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Forward-based unit keeps Pacific Command wired

  • Published
  • By Scott Hallford
  • 18th Wing Public Affairs
With hundreds of aircraft in the Pacific theater supporting the interests of the United States and its allies, electronic components are critical. Aircraft are durable and delicate at the same time and getting a replacement part in a timely fashion keeps the war birds in the fight.

The Kadena-based 525th Electronic Maintenance Squadron provides parts and repair for not only the 18th Wing but multiservice air assets in the region. The squadron is part of Support Center Pacific but organizationally belongs to the 309th Electronics Maintenance Group. The 309th EMXG, in turn, is part of the 309th Maintenance Wing at Hill Air Force Base, Utah, part of  Air Force Materiel Command.

According to Jeff Webster, 525th EMXS chief of maintenance production and acting director, the squadron provides more in-depth support than what flight line maintainers can.

"We do what wing level maintainers can't do and can have a part or a team in Korea or mainland Japan in a couple of hours," Mr. Webster said.

He also points out that they and the parts are here. 

"Because we are forward-based, units can avoid what would be a 10-14 day delay for stateside support," he said. "We have the equipment and expertise right here in theater and we're all mission essential, so in a war contingency, we stay to provide support."

Most of the 82 members of the 525th EMXS are technicians with an average of 20 years experience. They completed more than 84,000 man-hours last year in support of Kadena and other Pacific assets.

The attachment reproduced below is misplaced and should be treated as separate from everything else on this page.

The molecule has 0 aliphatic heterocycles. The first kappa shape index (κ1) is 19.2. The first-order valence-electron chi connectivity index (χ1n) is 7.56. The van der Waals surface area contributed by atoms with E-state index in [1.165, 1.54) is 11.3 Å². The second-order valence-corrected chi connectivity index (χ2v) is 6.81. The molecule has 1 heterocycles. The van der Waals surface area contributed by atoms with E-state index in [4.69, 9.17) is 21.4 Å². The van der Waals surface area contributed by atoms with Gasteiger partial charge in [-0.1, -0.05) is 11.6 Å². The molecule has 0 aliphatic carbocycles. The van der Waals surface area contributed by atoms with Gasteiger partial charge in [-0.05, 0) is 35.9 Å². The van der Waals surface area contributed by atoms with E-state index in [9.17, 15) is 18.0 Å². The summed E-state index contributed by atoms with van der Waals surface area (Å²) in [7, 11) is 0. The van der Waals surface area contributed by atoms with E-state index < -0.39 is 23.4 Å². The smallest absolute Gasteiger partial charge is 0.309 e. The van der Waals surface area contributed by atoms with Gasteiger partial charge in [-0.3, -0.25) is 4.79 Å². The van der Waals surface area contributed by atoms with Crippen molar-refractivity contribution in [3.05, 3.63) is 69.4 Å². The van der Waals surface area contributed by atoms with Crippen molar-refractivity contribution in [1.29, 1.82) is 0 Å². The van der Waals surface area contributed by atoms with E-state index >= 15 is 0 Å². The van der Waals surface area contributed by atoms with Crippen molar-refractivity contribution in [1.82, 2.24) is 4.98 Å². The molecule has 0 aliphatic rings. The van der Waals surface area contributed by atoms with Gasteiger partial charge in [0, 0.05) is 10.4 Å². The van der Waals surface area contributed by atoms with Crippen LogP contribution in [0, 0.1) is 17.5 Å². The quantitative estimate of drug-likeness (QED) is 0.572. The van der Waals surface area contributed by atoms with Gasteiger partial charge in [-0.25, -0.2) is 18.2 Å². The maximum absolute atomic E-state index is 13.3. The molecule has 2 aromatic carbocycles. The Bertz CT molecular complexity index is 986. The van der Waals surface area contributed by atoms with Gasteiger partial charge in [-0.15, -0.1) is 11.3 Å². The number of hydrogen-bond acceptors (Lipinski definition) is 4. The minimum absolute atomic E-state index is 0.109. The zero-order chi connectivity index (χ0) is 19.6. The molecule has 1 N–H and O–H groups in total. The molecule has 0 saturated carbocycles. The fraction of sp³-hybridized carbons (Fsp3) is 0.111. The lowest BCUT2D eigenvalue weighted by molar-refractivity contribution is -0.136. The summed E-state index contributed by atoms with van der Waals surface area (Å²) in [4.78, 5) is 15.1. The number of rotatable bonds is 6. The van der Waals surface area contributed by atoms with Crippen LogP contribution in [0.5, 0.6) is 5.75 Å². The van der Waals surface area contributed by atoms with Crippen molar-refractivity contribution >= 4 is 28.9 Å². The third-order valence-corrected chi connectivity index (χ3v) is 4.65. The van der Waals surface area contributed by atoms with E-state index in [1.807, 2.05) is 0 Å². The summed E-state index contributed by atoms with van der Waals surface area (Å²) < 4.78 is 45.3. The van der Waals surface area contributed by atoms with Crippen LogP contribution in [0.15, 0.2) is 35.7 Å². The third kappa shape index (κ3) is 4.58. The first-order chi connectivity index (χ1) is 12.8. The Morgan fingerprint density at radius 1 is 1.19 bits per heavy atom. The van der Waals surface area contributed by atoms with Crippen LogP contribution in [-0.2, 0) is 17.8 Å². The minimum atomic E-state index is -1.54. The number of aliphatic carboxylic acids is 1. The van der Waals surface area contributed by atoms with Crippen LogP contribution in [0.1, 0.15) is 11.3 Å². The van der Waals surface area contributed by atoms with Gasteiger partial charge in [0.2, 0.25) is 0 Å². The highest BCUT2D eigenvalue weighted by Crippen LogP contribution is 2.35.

"The Support Center Pacific has provided Kadena with depot-level expertise for many years," said Col. John Harris, 18th Maintenance Group commander. "For the 18th Wing to survive into the future with reduced manning, experience and aircraft that are getting steadily older, we are going to have to rely even more on the 525th EMXS. We use them more than ever and they have been instrumental in repairing aircraft problems that are beyond our ability."

The squadron's expertise oversees an industrial shop that handles primary generators for C-130, F-15 and F-16 aircraft; a paint section; a structures and metal fabrication section; and a hydraulics section. Its avionics shop works on components for F-15 and F-16s. The conventional shop works on generator control units, weather radar systems, instrumentation and radios. Manufacture and repair of electrical harnesses takes place in the cable shop where they also work on armament and electrical systems, air ground equipment, computers, weapons, and F-15 secondary power cables.

"We also provided some electrical wiring harness support for the (1-1 Air Defense Artillery) Patriots here," said Mr. Webster. "We're also the only unit placing seven wiring harnesses into one secondary power cable."

The squadron also boasts having the only two diagnostic machines in the Air Force that tests multiple components on a variety of aircraft whereas others are for specific aircraft.